This is painful when you first realise it. Everyone wants to believe that they can make a difference, and (software) engineers, particularly those exposed to the silicon valley/startup mindset, are often taught that software and apps can change the world. Finding out that that's not the case, that there's a problem that can't be solved in that way can be demoralising and frustrating.

I saw some of the same mindset when I went to work with a venture builder in London at the start of this year. They were aiming to find a market-based approach to climate change, the overall concept being to try and 'hack' the current market system to ensure negative climate externalities were priced - in theory, given such a solution, you use the market to fix itself. It's a grand idea, and at a first pass sounds potentially plausible and intriguing. Again, drawn by that startup mindset, I spent several months trying to find this magic unicorn of an idea that would internalise climate costs whilst somehow making money and scaling fast enough to have real impact.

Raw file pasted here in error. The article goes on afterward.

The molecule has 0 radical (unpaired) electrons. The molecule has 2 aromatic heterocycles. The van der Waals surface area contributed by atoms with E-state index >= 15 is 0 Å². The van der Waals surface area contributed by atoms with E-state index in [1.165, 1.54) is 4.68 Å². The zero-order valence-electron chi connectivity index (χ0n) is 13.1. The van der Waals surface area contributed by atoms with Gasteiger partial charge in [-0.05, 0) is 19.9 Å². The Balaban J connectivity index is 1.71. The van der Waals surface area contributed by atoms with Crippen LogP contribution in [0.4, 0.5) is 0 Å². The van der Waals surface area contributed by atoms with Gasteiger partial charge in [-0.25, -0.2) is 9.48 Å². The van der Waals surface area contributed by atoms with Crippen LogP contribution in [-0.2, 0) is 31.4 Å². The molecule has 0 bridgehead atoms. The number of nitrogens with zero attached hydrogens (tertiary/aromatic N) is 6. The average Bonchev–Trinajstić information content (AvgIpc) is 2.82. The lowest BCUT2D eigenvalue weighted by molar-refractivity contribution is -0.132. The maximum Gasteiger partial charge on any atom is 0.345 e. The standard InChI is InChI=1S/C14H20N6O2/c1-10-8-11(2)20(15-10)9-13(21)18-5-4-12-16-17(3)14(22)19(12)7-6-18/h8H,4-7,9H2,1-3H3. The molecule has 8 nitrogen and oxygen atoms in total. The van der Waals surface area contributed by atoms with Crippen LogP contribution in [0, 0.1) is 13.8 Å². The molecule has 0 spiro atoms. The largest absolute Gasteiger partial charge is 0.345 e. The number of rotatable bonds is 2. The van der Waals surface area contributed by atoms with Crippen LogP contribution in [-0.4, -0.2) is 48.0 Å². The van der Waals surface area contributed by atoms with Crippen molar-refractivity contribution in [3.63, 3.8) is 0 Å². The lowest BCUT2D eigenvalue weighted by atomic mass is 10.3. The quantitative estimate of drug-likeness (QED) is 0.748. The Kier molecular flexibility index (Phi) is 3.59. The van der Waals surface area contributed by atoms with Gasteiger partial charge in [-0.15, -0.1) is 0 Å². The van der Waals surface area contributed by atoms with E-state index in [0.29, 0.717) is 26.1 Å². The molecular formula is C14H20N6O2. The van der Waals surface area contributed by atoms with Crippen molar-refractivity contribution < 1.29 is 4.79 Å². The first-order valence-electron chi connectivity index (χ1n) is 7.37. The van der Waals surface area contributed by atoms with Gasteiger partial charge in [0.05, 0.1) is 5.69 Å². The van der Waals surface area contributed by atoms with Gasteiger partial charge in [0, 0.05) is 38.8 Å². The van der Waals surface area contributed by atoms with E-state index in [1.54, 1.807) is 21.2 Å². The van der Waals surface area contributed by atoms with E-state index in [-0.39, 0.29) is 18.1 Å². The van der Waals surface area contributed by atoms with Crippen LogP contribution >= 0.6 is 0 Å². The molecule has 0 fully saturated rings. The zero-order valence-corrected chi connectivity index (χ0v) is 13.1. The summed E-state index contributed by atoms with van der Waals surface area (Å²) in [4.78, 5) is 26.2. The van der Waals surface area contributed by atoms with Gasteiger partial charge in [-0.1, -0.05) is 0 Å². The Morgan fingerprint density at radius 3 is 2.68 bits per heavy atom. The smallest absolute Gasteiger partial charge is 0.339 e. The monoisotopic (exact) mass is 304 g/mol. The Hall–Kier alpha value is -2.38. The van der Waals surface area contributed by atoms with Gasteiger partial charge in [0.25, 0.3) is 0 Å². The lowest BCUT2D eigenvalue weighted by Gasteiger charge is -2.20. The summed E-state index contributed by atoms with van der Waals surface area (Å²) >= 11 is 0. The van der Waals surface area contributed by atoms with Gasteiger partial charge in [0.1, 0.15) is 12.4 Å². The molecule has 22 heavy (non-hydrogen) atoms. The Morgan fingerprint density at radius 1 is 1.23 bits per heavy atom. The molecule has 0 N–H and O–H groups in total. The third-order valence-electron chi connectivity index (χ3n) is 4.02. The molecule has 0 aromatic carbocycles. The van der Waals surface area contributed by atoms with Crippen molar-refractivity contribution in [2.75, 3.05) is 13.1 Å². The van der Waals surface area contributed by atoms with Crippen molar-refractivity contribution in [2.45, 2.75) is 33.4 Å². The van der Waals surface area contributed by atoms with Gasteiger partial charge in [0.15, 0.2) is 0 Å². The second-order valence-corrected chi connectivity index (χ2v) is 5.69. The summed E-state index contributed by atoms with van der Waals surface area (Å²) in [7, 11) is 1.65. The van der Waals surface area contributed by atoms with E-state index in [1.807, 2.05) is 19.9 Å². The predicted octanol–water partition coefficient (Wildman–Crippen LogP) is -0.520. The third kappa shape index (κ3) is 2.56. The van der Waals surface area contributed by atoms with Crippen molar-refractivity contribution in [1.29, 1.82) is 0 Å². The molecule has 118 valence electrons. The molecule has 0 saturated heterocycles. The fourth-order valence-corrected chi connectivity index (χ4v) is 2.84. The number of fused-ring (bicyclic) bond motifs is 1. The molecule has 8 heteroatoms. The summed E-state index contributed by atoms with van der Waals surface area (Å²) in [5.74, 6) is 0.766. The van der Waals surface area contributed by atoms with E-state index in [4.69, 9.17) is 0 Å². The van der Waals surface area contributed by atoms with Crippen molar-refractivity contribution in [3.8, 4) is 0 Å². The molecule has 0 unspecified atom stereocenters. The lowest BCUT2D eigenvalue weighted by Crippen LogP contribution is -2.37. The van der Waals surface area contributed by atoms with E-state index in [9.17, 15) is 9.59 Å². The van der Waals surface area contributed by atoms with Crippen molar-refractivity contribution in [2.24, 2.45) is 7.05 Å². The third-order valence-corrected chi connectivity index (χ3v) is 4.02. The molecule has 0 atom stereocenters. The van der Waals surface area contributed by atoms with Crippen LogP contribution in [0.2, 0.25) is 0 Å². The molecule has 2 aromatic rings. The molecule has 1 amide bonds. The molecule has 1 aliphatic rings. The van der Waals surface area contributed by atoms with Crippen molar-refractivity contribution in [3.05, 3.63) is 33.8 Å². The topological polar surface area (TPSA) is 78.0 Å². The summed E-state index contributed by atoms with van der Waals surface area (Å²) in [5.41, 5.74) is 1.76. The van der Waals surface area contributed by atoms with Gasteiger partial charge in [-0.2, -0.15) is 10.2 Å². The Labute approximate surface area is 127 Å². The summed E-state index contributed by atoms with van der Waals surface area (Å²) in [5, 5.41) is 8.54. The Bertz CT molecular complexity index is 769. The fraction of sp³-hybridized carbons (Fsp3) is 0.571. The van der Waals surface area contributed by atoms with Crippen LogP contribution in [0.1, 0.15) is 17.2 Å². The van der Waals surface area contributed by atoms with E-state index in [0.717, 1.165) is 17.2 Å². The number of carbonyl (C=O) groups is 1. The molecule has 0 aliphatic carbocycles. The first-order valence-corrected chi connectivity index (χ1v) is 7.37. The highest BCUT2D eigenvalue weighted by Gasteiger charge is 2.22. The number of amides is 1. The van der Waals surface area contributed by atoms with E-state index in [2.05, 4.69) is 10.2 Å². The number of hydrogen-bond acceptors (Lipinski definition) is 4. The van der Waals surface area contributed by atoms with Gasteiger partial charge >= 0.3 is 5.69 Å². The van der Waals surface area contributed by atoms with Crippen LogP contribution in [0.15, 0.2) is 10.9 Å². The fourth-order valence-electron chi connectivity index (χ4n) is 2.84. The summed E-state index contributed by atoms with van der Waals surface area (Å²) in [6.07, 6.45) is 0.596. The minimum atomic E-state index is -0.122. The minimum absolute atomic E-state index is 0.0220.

I don't doubt that there are market-based solutions out there - the field of ESG is ripe for further improvement, and one of my colleagues was investigating some interesting applications of DAOs that could price carbon in interesting ways - but ultimately, they all failed to provide meaningful impact and/or scalability. It felt like we were chasing a unicorn - some sort of mythic beast that somehow scales fast, makes a profit and fixes a planet-scale systemic failing. Maybe I gave up too soon, but it felt like we were a hammer in search of nails, trying to fix a problem with a familiar tool because we've been told that it can solve anything.